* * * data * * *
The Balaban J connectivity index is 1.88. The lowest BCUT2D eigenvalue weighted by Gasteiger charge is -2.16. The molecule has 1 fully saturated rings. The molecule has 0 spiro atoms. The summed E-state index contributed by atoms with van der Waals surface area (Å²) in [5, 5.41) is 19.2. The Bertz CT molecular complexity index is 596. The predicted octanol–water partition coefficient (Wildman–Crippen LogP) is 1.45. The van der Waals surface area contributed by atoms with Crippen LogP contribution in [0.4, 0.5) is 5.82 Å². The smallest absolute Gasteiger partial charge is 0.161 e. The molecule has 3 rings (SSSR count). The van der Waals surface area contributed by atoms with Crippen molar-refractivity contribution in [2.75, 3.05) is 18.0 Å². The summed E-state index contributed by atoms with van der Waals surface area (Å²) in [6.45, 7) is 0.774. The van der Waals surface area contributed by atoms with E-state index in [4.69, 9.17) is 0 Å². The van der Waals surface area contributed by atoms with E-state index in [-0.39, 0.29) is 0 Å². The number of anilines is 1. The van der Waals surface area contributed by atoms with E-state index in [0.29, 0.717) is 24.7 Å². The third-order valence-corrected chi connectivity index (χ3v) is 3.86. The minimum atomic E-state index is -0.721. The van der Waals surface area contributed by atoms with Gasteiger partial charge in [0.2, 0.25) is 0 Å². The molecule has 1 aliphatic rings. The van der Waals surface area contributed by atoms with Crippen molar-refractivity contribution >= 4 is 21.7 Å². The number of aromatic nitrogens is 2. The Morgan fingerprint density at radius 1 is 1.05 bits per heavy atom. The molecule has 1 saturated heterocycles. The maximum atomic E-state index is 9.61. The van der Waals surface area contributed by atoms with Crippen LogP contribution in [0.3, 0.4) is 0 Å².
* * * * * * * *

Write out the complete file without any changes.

The Balaban J connectivity index is 1.88. The lowest BCUT2D eigenvalue weighted by Gasteiger charge is -2.16. The molecule has 1 fully saturated rings. The molecule has 0 spiro atoms. The summed E-state index contributed by atoms with van der Waals surface area (Å²) in [5, 5.41) is 19.2. The Bertz CT molecular complexity index is 596. The predicted octanol–water partition coefficient (Wildman–Crippen LogP) is 1.45. The van der Waals surface area contributed by atoms with Crippen LogP contribution in [0.4, 0.5) is 5.82 Å². The smallest absolute Gasteiger partial charge is 0.161 e. The molecule has 3 rings (SSSR count). The van der Waals surface area contributed by atoms with Crippen molar-refractivity contribution in [2.75, 3.05) is 18.0 Å². The summed E-state index contributed by atoms with van der Waals surface area (Å²) in [6.45, 7) is 0.774. The van der Waals surface area contributed by atoms with E-state index in [4.69, 9.17) is 0 Å². The van der Waals surface area contributed by atoms with E-state index in [-0.39, 0.29) is 0 Å². The number of anilines is 1. The van der Waals surface area contributed by atoms with E-state index in [0.29, 0.717) is 24.7 Å². The third-order valence-corrected chi connectivity index (χ3v) is 3.86. The minimum atomic E-state index is -0.721. The van der Waals surface area contributed by atoms with Gasteiger partial charge in [0.2, 0.25) is 0 Å². The molecule has 1 aliphatic rings. The van der Waals surface area contributed by atoms with Crippen molar-refractivity contribution >= 4 is 21.7 Å². The number of aromatic nitrogens is 2. The Morgan fingerprint density at radius 1 is 1.05 bits per heavy atom. The molecule has 1 saturated heterocycles. The maximum atomic E-state index is 9.61. The van der Waals surface area contributed by atoms with Crippen LogP contribution in [0.3, 0.4) is 0 Å².